Periodic Reporting for period 1 - PULMO (PULMO: Population dynamics, trophic interactions, and human exploitation of a novel nutraceutical and pharmaceutical marine resource: the Mediterranean sea lung jellyfish, Rhizostoma pulmo .)
Reporting period: 2016-04-01 to 2018-03-31
Marine jellyfish are recognized as subject to proliferations in many coastal areas, where their populations experience seasonal and inter-annual large fluctuations, characterized by sudden outbreaks alternate with rarity periods. When they are exceedingly abundant, jellyfish cause substantial ecological impacts on marine biodiversity, interfere with economic and recreational human activities, and may be harmful to public health. For these reasons, jellyfish “blooms” are regarded as a multi-billion Euro problem for human activities in the sea and coastal zones. Understanding of jellyfish biology and ecology is therefore mandatory to prevent or mitigate critical ecological and economic drawbacks related to massive proliferations of gelatinous organisms. Under a more positive perspective, the large amount of jellyfish biomass could be considered as an untapped source of bioactive compounds including peptides, collagen and gelatin, sugars, fatty acids, enzymes, calcium, water-soluble minerals, and biopolymers making them a potentially valuable material for industrial uses in cosmetic, pharmaceutical and biomedical industry as well as food or feed. PULMO aimed to investigate mechanisms of massive proliferations of one of the most common jellyfish in the Mediterranean Sea, Rhizostoma pulmo, and to assess its potential utilization as exploitable biomass for the development of a new sea-based bioeconomy. Overall objectives included: [I] gathering novel information about the biology, trophic ecology, biochemical and molecular composition of the jellyfish; [II] investigating key parameters of population dynamics and life history traits; [III] discovering the jellyfish-associated microbial diversity; [IV] assessing the potential for the exploitation of jellyfish-related biomaterials.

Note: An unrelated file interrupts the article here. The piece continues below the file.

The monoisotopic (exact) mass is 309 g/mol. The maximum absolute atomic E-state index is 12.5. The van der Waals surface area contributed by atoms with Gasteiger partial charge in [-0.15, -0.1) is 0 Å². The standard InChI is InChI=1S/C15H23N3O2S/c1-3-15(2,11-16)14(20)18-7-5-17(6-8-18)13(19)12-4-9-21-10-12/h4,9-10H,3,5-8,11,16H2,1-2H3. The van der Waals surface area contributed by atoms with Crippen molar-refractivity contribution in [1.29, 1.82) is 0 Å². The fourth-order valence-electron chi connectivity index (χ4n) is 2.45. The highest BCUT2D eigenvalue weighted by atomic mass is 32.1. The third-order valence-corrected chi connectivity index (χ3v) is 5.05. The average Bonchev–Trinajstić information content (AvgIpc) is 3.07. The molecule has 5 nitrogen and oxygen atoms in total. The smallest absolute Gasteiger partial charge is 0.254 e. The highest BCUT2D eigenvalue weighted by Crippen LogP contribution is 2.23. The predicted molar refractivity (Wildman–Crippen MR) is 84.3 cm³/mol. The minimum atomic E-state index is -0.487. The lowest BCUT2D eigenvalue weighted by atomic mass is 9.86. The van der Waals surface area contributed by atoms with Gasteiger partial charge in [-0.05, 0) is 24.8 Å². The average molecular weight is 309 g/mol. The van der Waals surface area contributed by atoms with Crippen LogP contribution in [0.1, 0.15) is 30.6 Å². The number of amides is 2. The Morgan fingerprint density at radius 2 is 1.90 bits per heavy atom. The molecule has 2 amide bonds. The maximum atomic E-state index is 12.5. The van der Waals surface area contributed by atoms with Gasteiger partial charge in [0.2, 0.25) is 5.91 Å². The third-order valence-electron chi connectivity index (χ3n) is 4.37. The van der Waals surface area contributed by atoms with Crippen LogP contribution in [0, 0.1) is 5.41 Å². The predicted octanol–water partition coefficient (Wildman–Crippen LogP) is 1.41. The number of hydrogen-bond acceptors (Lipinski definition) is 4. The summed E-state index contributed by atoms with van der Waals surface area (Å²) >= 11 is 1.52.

Work performed from the beginning of the project to the end of the period covered by the report and main results achieved so far